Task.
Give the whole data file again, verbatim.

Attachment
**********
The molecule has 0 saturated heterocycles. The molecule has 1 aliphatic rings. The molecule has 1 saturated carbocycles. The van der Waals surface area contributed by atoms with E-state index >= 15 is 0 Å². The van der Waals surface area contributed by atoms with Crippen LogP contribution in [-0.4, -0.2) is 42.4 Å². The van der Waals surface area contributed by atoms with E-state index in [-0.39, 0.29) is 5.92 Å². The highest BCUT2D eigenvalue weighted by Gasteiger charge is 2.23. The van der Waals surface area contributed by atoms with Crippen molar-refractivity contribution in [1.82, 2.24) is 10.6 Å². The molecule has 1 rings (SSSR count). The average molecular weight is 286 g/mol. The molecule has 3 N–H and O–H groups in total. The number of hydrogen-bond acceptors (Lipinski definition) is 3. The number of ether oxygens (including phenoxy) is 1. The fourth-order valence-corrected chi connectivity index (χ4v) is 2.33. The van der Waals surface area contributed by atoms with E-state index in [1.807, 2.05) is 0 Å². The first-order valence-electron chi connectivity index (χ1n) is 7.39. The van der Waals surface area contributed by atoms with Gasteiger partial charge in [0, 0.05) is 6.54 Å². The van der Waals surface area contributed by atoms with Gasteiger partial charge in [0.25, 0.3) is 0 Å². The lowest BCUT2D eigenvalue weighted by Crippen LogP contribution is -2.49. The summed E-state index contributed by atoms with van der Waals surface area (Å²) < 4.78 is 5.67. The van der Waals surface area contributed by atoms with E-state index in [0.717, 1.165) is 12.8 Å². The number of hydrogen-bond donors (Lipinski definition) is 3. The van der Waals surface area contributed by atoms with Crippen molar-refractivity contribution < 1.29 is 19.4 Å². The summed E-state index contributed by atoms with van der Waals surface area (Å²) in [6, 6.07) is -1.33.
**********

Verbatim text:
The molecule has 0 saturated heterocycles. The molecule has 1 aliphatic rings. The molecule has 1 saturated carbocycles. The van der Waals surface area contributed by atoms with E-state index >= 15 is 0 Å². The van der Waals surface area contributed by atoms with Crippen LogP contribution in [-0.4, -0.2) is 42.4 Å². The van der Waals surface area contributed by atoms with E-state index in [-0.39, 0.29) is 5.92 Å². The highest BCUT2D eigenvalue weighted by Gasteiger charge is 2.23. The van der Waals surface area contributed by atoms with Crippen molar-refractivity contribution in [1.82, 2.24) is 10.6 Å². The molecule has 1 rings (SSSR count). The average molecular weight is 286 g/mol. The molecule has 3 N–H and O–H groups in total. The number of hydrogen-bond acceptors (Lipinski definition) is 3. The number of ether oxygens (including phenoxy) is 1. The fourth-order valence-corrected chi connectivity index (χ4v) is 2.33. The van der Waals surface area contributed by atoms with E-state index in [1.807, 2.05) is 0 Å². The first-order valence-electron chi connectivity index (χ1n) is 7.39. The van der Waals surface area contributed by atoms with Gasteiger partial charge in [0, 0.05) is 6.54 Å². The van der Waals surface area contributed by atoms with Gasteiger partial charge in [0.25, 0.3) is 0 Å². The lowest BCUT2D eigenvalue weighted by Crippen LogP contribution is -2.49. The summed E-state index contributed by atoms with van der Waals surface area (Å²) < 4.78 is 5.67. The van der Waals surface area contributed by atoms with E-state index in [0.717, 1.165) is 12.8 Å². The number of hydrogen-bond donors (Lipinski definition) is 3. The van der Waals surface area contributed by atoms with Crippen molar-refractivity contribution < 1.29 is 19.4 Å². The summed E-state index contributed by atoms with van der Waals surface area (Å²) in [6, 6.07) is -1.33.